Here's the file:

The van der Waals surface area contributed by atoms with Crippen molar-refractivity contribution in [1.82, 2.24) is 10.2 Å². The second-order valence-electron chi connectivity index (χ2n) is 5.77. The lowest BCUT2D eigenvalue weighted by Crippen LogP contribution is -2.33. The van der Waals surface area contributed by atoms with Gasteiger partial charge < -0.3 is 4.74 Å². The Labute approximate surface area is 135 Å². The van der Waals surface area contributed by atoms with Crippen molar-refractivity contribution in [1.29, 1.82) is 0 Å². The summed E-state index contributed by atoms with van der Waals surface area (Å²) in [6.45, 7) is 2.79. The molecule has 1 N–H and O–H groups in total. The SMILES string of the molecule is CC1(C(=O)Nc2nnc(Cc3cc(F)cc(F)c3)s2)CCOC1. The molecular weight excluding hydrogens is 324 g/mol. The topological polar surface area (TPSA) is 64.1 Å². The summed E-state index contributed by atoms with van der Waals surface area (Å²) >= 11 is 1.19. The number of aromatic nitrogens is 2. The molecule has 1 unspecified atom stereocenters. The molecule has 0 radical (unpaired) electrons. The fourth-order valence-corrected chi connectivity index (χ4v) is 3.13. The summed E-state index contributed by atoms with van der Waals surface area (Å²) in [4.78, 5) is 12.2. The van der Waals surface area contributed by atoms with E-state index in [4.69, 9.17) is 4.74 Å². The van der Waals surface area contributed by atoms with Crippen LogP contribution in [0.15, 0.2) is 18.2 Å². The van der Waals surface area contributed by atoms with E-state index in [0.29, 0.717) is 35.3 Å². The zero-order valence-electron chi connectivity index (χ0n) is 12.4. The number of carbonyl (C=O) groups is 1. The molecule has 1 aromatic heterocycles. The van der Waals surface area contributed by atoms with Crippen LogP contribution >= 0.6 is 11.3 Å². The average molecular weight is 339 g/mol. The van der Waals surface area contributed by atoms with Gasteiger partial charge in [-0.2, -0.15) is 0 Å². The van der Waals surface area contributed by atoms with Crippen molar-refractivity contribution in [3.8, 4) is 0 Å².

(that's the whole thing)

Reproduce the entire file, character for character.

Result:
The van der Waals surface area contributed by atoms with Crippen molar-refractivity contribution in [1.82, 2.24) is 10.2 Å². The second-order valence-electron chi connectivity index (χ2n) is 5.77. The lowest BCUT2D eigenvalue weighted by Crippen LogP contribution is -2.33. The van der Waals surface area contributed by atoms with Gasteiger partial charge < -0.3 is 4.74 Å². The Labute approximate surface area is 135 Å². The van der Waals surface area contributed by atoms with Crippen molar-refractivity contribution in [1.29, 1.82) is 0 Å². The summed E-state index contributed by atoms with van der Waals surface area (Å²) in [6.45, 7) is 2.79. The molecule has 1 N–H and O–H groups in total. The SMILES string of the molecule is CC1(C(=O)Nc2nnc(Cc3cc(F)cc(F)c3)s2)CCOC1. The molecular weight excluding hydrogens is 324 g/mol. The topological polar surface area (TPSA) is 64.1 Å². The summed E-state index contributed by atoms with van der Waals surface area (Å²) >= 11 is 1.19. The number of aromatic nitrogens is 2. The molecule has 1 unspecified atom stereocenters. The molecule has 0 radical (unpaired) electrons. The fourth-order valence-corrected chi connectivity index (χ4v) is 3.13. The summed E-state index contributed by atoms with van der Waals surface area (Å²) in [4.78, 5) is 12.2. The van der Waals surface area contributed by atoms with E-state index in [4.69, 9.17) is 4.74 Å². The van der Waals surface area contributed by atoms with Crippen LogP contribution in [0.15, 0.2) is 18.2 Å². The van der Waals surface area contributed by atoms with E-state index in [0.29, 0.717) is 35.3 Å². The zero-order valence-electron chi connectivity index (χ0n) is 12.4. The number of carbonyl (C=O) groups is 1. The molecule has 1 aromatic heterocycles. The van der Waals surface area contributed by atoms with Crippen LogP contribution >= 0.6 is 11.3 Å². The average molecular weight is 339 g/mol. The van der Waals surface area contributed by atoms with Gasteiger partial charge in [-0.2, -0.15) is 0 Å². The van der Waals surface area contributed by atoms with Crippen molar-refractivity contribution in [3.8, 4) is 0 Å².